That’s not to say Parker’s gambling and Elvis’ Vegas shows aren’t connected, she claims. According to onetime International executive Alex Shoofey, the colonel was worth $1 million a year to the International because of his gambling, Nash says.

“A rumour circulated in town that Milton Prell, Shoofey’s old boss at the Sahara, had brokered the (Elvis) deal for the colonel, using mob money to put the deal together.” “Nash states. “The film implies mob involvement.”

Did Elvis join the army to avoid prison for indecency?

Nash claims that this is not the case.

“The colonel was overjoyed that Elvis was causing riots and making headlines for being too suggestive,” she says. “It’s one of the reasons he wanted him in the first place. Parker, ever the conniver, knew what drew people into the big tent.”

After Elvis was drafted, Parker, who was an Army deserter, worked with the Pentagon to ensure that he would be a regular soldier rather than an entertainer.

“He negotiated it as a public relations move to portray him as the all-American boy,” she says.

Interestingly, while stationed in Germany, Elvis met future General Colin Powell, who was a lieutenant at the time.

Powell told Nash that he and Presley were in a field in the woods in Germany, and he just looked like every other pimple-faced (soldier), doing what other soldiers were doing and trying to get along. He always saluted and sir’d me properly, and I admired that in him.”

Is it true that Elvis fired the colonel from the stage in Las Vegas?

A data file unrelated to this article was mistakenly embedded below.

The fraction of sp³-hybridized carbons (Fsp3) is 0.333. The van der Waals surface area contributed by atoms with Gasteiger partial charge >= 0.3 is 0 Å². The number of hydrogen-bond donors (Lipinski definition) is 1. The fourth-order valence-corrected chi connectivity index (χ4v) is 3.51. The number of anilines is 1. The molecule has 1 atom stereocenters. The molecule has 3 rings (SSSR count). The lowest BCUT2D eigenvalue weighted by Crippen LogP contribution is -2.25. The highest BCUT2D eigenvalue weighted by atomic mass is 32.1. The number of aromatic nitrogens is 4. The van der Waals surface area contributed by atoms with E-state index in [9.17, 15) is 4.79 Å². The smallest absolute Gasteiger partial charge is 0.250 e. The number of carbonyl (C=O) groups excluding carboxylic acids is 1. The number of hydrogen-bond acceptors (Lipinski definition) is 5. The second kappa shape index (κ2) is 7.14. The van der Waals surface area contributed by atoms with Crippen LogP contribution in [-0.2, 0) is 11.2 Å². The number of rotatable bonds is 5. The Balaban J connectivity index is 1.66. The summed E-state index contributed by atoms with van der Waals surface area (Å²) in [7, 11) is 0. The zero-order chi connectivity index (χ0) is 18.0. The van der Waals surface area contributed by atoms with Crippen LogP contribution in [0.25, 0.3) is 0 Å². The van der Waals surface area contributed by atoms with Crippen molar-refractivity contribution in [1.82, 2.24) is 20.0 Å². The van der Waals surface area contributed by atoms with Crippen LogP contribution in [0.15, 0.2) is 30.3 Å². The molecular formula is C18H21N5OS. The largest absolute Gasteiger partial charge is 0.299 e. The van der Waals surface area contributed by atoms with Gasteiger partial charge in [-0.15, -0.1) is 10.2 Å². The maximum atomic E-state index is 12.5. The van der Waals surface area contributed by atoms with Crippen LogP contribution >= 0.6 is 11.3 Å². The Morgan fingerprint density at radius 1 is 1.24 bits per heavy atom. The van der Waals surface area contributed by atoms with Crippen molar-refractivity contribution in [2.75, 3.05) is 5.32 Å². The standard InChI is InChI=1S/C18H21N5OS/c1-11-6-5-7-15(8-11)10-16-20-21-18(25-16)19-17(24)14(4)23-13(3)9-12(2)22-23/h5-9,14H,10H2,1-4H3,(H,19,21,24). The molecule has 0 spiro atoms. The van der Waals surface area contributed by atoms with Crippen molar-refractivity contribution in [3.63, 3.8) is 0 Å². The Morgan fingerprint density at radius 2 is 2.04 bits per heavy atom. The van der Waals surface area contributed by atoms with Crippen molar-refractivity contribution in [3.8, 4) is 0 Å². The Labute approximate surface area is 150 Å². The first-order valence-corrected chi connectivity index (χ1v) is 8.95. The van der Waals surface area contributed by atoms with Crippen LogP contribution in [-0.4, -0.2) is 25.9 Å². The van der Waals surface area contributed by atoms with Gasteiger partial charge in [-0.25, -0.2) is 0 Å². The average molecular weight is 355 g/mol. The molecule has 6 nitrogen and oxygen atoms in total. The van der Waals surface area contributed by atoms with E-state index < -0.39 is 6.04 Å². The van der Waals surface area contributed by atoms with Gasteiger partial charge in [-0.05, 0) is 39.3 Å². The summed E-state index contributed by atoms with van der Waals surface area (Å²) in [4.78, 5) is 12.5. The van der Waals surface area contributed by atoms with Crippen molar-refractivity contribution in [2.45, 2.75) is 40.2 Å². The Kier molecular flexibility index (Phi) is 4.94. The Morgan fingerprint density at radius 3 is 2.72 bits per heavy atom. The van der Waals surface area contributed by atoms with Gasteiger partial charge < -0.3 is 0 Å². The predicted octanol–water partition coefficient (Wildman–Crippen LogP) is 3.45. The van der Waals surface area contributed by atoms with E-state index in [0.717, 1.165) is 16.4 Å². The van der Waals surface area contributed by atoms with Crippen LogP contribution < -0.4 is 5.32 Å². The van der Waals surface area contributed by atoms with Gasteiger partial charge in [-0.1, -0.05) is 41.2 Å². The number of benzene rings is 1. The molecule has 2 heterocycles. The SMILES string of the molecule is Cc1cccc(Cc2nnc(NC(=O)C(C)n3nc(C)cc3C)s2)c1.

“No, he would never have done that,” Nash says. He also never implied onstage that he was aware of the colonel’s immigration issues.

“He wholeheartedly believed the colonel’s story that Parker was from Huntington, West Virginia; Elvis died without knowing the truth.” “she claims. “That wasn’t released in the United States until 1981.”

She does, however, mention an incident a few years before his death in which Elvis exploded at Hilton owner Barron Hilton. Elvis had gone to the home of an employee he liked, whose wife was dying of cancer, and Hilton fired the employee due to a rule that prohibited any contact between employees and hotel talent.

Elvis attacked Hilton from the stage that night, saying he “wasn’t worth a damn,” she claims. Parker was furious. The two argued until Elvis fired Parker in his 30th-floor suite, to which Parker immediately replied that he quit and “retired to his offices to draw up a bill” for what he claimed Elvis owed him.

According to her, the sum ranges from $2 million to $10 million, and as the film depicts, Elvis eventually decided he couldn’t afford to pay and returned to work for the colonel.

Did Priscilla Presley arrange for Elvis to enter rehab?

No, Nash responds.

“In her book ‘Elvis and Me,’ she says that she would occasionally hear that he had checked into the hospital and would then call to see if he was all right,” Nash says.

Priscilla Presley says in another book, “Elvis by the Presleys,” that many people asked her why she didn’t start an intervention.

“People who ask that don’t know Elvis,” she says. Elvis would not have responded to an intervention or a demand to stop singing in the same way. Any attempt at intervention would have been met with laughter. Nobody, not even his father, could have pulled that off.”

Elvis’ ex-wife was no longer in his life on a daily basis by the time he was trying to get help for his addictions. “Priscilla was not as involved with Elvis after their divorce as she would have people believe,” Nash adds.